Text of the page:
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Dermatitis. 2010 Jul-Aug;21(4):185-98.

True photoallergy to sunscreens is rare despite popular belief.

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Dermatology Department, Oregon Health & Science University, Portland, OR, USA.



Rising use of sunscreen products has led to increased reporting of adverse reactions to sunscreens.


To investigate possible photoallergic reactions in patients who identified themselves as "being allergic" to sunscreens.


Patients filled out questionnaires about types of sunscreens they used and timing of their "allergic" reactions. Next, they consented to be photopatch-tested with active sunscreen ingredients, including the new sunscreen Anthelios SX (containing Mexoryl SX) and the new ultraviolet filters Tinosorb M and Tinosorb S. Standard allergen patch testing was also done.


Twenty-seven patients self-reported "sunscreen allergy." Photopatch testing is difficult for patients; hence, only 11 agreed to proceed with the testing. Eight patients had negative patch testing results. One patient reacted to benzophenone-2. Another had a prior reaction to titanium dioxide and titanium oxalate but did not react to the silicone-coated titanium in our study. Yet another patient had relevant photopatch reactions to benzophenone-3 and ethylhexyl dimethyl para-aminobenzoic acid (PABA). None reacted to the Tinosorbs or Anthelios SX. Few positive reactions to the standard allergens were not relevant.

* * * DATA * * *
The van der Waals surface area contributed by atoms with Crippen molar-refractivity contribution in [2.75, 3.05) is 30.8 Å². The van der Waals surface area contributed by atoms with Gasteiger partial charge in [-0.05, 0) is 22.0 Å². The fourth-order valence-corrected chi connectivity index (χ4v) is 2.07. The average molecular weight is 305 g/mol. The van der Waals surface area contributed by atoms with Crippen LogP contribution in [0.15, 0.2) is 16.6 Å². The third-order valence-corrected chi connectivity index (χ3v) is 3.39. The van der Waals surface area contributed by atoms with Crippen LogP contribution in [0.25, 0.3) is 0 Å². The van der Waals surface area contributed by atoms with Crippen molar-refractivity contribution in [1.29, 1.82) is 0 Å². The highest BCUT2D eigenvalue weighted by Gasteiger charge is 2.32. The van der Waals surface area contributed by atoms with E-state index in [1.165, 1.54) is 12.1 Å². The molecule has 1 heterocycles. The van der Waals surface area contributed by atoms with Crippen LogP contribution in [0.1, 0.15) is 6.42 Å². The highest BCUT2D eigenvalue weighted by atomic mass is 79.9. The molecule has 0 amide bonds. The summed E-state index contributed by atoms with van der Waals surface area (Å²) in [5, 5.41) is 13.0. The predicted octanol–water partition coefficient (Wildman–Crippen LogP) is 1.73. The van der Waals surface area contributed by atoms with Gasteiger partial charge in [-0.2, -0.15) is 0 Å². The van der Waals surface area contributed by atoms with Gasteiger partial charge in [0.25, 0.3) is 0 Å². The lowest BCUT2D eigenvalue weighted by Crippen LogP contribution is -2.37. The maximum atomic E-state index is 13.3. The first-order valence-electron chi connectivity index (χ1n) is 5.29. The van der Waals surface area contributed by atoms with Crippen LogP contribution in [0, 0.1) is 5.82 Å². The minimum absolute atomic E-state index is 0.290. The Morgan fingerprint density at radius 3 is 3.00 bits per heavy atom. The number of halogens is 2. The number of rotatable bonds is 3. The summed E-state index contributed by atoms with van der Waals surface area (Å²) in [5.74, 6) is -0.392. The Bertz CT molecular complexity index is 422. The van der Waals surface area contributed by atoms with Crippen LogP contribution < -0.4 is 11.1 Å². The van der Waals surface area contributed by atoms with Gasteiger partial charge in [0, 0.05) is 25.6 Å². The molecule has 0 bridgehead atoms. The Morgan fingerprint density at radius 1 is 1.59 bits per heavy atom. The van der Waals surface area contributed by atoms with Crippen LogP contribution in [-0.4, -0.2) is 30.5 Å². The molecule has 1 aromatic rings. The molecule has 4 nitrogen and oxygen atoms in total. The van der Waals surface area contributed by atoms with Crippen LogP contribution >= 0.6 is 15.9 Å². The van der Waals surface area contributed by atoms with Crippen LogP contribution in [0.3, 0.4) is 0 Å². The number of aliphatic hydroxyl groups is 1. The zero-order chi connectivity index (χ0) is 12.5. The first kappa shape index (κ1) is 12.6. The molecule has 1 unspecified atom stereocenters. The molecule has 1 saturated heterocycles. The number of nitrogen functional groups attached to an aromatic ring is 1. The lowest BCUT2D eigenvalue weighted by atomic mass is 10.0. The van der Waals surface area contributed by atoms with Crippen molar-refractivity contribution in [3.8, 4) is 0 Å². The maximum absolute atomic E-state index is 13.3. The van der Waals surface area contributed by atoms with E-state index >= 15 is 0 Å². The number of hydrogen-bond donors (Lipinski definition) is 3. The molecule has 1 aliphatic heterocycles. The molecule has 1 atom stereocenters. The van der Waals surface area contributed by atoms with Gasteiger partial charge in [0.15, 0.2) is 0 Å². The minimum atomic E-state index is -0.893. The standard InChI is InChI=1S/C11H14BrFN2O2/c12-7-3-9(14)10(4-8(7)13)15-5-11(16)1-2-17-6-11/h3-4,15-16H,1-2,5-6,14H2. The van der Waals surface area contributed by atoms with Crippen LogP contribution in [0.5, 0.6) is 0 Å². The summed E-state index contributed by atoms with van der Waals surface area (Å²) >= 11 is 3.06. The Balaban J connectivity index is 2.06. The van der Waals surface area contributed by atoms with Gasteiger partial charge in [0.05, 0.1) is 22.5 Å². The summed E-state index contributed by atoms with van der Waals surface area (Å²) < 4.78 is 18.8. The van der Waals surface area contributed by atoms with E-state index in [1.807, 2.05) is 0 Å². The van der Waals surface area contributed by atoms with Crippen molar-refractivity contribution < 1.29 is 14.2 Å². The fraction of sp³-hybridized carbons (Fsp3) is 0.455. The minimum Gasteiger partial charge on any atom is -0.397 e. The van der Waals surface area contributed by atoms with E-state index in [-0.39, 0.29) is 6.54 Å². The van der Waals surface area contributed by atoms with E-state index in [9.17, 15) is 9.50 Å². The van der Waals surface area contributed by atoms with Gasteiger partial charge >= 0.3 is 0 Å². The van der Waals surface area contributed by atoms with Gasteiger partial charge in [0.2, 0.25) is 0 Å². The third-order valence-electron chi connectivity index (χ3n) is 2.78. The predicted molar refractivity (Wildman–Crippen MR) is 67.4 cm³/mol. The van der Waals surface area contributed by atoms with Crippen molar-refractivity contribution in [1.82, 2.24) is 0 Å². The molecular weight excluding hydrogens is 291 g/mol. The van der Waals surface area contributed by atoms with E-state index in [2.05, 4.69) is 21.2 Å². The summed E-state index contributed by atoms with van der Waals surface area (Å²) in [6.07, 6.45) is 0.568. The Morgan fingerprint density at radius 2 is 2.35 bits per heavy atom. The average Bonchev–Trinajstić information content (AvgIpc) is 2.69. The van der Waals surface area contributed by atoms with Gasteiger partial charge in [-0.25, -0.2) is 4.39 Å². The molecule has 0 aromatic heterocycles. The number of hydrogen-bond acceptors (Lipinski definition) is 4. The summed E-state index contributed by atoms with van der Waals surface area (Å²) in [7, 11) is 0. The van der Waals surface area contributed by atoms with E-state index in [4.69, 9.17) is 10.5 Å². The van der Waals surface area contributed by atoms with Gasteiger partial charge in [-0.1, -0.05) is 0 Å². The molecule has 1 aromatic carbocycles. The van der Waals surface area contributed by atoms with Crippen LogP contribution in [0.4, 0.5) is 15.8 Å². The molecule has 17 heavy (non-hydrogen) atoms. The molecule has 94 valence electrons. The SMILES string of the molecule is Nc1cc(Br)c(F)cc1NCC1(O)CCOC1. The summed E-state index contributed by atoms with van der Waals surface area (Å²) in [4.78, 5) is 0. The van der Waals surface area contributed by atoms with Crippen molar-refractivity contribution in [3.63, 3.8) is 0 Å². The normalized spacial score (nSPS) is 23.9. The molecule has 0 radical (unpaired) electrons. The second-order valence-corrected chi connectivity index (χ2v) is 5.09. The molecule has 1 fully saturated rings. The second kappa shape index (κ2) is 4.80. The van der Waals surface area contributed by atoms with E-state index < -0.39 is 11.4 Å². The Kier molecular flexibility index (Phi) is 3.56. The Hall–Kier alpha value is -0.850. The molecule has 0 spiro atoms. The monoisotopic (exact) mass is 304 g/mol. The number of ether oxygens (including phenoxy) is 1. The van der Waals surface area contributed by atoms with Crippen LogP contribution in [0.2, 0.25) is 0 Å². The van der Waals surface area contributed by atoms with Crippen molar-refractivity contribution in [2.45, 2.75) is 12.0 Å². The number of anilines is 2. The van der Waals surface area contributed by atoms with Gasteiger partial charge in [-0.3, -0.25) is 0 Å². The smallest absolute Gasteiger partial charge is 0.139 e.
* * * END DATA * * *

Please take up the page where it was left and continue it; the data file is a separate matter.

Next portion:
Although small, this study parallels prior studies in concluding that true delayed type IV hypersensitivity (allergic contact dermatitis and photoallergy) to sunscreens is more infrequent than patients tend to believe.

[Indexed for MEDLINE]

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